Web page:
News / Africa

Flawed Distribution Impedes HIV/AIDS Treatment in DRC

A man receives treatment, at an aids clinic run by Mdecins Sans Frontieres at Kinshasa, Congo, Nov. 1, 2006.A man receives treatment, at an aids clinic run by Mdecins Sans Frontieres at Kinshasa, Congo, Nov. 1, 2006.
x
A man receives treatment, at an aids clinic run by Mdecins Sans Frontieres at Kinshasa, Congo, Nov. 1, 2006.
A man receives treatment, at an aids clinic run by Mdecins Sans Frontieres at Kinshasa, Congo, Nov. 1, 2006.
Nick Long
KINSHASA — The Democratic Republic of Congo is listed in the 20 nations with the highest percentage of HIV/AIDS cases. More than one million people are known to be infected, but the exact numbers are not clear because of years of war.

Whatever the figures, there is no doubt that access to treatment is low. Lack of infrastructure and health services are major obstacles to delivering treatment and life-saving drugs the country receives have not always been well distributed.

Statistics in the DR Congo are notoriously unreliable. In the past, the government claimed that four percent of the population was HIV positive. Most scientists now think the real figure is closer to two percent.  But, even at two percent, the country has one of the lowest treatment rates in the world - with less than one of five of those with the disease receiving anti-retroviral drugs, or ARVs.

Patients charged for treatment

One reason for this is that ARVs are seldom free here, although by law they are supposed to be. Health centers not only routinely charge for the medication, they also charge for the CD4 test that HIV patients must take to determine if they are eligible for the treatment.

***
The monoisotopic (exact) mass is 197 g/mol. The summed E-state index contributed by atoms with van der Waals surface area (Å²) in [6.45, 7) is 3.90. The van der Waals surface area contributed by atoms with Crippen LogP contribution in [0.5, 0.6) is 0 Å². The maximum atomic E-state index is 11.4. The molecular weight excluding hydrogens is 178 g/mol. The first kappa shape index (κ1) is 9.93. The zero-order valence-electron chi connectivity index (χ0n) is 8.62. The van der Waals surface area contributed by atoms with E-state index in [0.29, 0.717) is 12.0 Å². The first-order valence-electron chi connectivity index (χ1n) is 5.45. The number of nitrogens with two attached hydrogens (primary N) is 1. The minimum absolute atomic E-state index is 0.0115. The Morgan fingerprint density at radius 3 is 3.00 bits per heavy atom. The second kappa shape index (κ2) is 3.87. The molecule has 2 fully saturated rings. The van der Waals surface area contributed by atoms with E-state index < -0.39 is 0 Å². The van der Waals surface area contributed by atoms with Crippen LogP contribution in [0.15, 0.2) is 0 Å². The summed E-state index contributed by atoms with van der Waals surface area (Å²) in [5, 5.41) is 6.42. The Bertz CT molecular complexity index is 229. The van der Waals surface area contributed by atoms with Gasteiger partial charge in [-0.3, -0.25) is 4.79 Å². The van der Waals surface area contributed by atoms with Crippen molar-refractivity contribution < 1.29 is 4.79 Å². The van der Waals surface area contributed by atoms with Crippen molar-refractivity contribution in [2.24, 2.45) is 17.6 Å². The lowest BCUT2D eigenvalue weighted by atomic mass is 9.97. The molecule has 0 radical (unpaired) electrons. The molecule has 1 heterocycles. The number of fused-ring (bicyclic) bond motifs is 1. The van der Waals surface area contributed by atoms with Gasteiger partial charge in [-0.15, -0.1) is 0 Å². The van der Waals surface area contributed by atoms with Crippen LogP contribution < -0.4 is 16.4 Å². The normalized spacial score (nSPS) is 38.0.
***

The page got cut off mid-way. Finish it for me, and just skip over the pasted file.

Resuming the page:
Thierry Detier, a consultant for the non-governmental organization Doctors Without Borders, says the charges can be a real barrier.

"There is a real need for free access to ARVs," he said. "A lot of people are being asked for $5 a month, or $15 for a CD4 test which is quite unachievable for most Congolese."

Doctors without Borders is one of the only organizations in Kinshasa which offers totally free treatment. One of its patients, a widow, says that she had abandoned her course of treatment at another center.

She says she was going to the Mukole Center and they started asking her for $5 a month. She could not pay it and stopped taking the drugs. It was only after she had fallen seriously ill that she was referred to Doctors Without Borders.

Testing, prevention strategy

Another reason for the low rate of treatment is that the Congo does not have a cogent strategy on disease testing and prevention.

For example, in some other African countries, pregnant women are routinely offered tests. And, in Zimbabwe, politicians recently submitted to being tested publicly to encourage the population to do the same. That is not the case in the DRC, where people are usually only tested after they show symptoms of the virus - and often, not even then.

Quotas

Some health zones have even been discouraged from HIV testing because of a system of quotas which limits the number of new patients they could treat.

The French NGO Doctors of the World is running two health zones in Eastern Congo. Staffer Francois Berdougo says the quota has resulted in many of their patients being denied drug therapy.

He says that until this year they were allowed to take only 10 new patients for ARV treatment each quarter and that at the end of last year they had about 800 people on a waiting list. This year the United Nations Development Program (UNDP), which had been managing the supply of ARVs, increased the patient quota, but did not increase the drugs supply.

Poor distribution

Detier from Doctors Without Borders says those drugs are often not distributed properly.

"In the past many health zones made a lot of testing and there were many people who were supposed to be on ARVs and they didn’t access them," he said. "At the same time in other health zones they were not testing at all, so the health centers received ARVs but they didn’t use them."

The UNDP had been managing the Congo’s procurement of ARVs from the Global Fund for the Fight against HIV/AIDS, Malaria and Tuberculosis. But the Global Fund has stripped the UNDP of its roll because of poor performance.